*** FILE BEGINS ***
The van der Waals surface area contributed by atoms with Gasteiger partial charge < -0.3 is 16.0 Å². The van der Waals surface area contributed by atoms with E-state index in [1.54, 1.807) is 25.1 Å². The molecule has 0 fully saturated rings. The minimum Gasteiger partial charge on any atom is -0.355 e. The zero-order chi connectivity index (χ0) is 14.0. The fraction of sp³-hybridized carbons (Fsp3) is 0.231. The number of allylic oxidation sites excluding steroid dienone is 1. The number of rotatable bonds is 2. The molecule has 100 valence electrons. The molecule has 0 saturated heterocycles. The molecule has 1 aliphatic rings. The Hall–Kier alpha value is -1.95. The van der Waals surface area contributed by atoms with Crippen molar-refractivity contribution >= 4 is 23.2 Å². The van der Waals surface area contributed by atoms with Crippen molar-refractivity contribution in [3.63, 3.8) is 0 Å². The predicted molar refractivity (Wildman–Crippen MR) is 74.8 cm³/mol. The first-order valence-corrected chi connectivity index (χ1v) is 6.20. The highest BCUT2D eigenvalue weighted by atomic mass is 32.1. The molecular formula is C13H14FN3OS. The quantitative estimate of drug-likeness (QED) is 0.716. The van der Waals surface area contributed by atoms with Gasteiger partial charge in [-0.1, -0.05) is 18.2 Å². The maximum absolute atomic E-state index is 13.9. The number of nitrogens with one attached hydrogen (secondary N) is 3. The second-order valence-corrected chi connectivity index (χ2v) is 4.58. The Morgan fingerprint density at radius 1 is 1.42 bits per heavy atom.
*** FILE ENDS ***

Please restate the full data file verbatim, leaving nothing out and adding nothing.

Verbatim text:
The van der Waals surface area contributed by atoms with Gasteiger partial charge < -0.3 is 16.0 Å². The van der Waals surface area contributed by atoms with E-state index in [1.54, 1.807) is 25.1 Å². The molecule has 0 fully saturated rings. The minimum Gasteiger partial charge on any atom is -0.355 e. The zero-order chi connectivity index (χ0) is 14.0. The fraction of sp³-hybridized carbons (Fsp3) is 0.231. The number of allylic oxidation sites excluding steroid dienone is 1. The number of rotatable bonds is 2. The molecule has 100 valence electrons. The molecule has 0 saturated heterocycles. The molecule has 1 aliphatic rings. The Hall–Kier alpha value is -1.95. The van der Waals surface area contributed by atoms with Crippen molar-refractivity contribution >= 4 is 23.2 Å². The van der Waals surface area contributed by atoms with Crippen molar-refractivity contribution in [3.63, 3.8) is 0 Å². The predicted molar refractivity (Wildman–Crippen MR) is 74.8 cm³/mol. The first-order valence-corrected chi connectivity index (χ1v) is 6.20. The highest BCUT2D eigenvalue weighted by atomic mass is 32.1. The molecular formula is C13H14FN3OS. The quantitative estimate of drug-likeness (QED) is 0.716. The van der Waals surface area contributed by atoms with Gasteiger partial charge in [-0.1, -0.05) is 18.2 Å². The maximum absolute atomic E-state index is 13.9. The number of nitrogens with one attached hydrogen (secondary N) is 3. The second-order valence-corrected chi connectivity index (χ2v) is 4.58. The Morgan fingerprint density at radius 1 is 1.42 bits per heavy atom.